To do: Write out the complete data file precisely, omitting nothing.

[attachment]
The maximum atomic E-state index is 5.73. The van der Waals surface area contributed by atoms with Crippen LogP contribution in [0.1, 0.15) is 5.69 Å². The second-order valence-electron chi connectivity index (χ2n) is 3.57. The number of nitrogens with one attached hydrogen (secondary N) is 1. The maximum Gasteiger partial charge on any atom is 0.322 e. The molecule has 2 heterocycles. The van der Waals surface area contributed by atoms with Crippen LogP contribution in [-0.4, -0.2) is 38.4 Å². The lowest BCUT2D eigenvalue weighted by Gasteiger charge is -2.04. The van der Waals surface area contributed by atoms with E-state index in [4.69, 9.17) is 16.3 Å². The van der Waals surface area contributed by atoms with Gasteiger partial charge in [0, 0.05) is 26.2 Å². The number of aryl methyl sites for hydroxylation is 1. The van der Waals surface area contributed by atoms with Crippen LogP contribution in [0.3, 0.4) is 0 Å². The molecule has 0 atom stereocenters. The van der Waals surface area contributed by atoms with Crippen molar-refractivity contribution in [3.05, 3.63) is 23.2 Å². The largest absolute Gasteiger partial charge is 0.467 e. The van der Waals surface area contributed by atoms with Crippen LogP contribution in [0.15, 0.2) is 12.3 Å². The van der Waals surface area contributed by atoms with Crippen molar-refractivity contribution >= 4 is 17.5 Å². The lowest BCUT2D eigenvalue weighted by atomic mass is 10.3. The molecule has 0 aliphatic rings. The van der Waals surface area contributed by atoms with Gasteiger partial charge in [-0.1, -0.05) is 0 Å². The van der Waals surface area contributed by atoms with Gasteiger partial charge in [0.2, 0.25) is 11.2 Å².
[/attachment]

The maximum atomic E-state index is 5.73. The van der Waals surface area contributed by atoms with Crippen LogP contribution in [0.1, 0.15) is 5.69 Å². The second-order valence-electron chi connectivity index (χ2n) is 3.57. The number of nitrogens with one attached hydrogen (secondary N) is 1. The maximum Gasteiger partial charge on any atom is 0.322 e. The molecule has 2 heterocycles. The van der Waals surface area contributed by atoms with Crippen LogP contribution in [-0.4, -0.2) is 38.4 Å². The lowest BCUT2D eigenvalue weighted by Gasteiger charge is -2.04. The van der Waals surface area contributed by atoms with E-state index in [4.69, 9.17) is 16.3 Å². The van der Waals surface area contributed by atoms with Gasteiger partial charge in [0, 0.05) is 26.2 Å². The number of aryl methyl sites for hydroxylation is 1. The van der Waals surface area contributed by atoms with Crippen LogP contribution in [0.3, 0.4) is 0 Å². The molecule has 0 atom stereocenters. The van der Waals surface area contributed by atoms with Crippen molar-refractivity contribution in [3.05, 3.63) is 23.2 Å². The largest absolute Gasteiger partial charge is 0.467 e. The van der Waals surface area contributed by atoms with Crippen LogP contribution in [0.15, 0.2) is 12.3 Å². The van der Waals surface area contributed by atoms with Crippen molar-refractivity contribution >= 4 is 17.5 Å². The lowest BCUT2D eigenvalue weighted by atomic mass is 10.3. The molecule has 0 aliphatic rings. The van der Waals surface area contributed by atoms with Gasteiger partial charge in [-0.1, -0.05) is 0 Å². The van der Waals surface area contributed by atoms with Gasteiger partial charge in [0.2, 0.25) is 11.2 Å².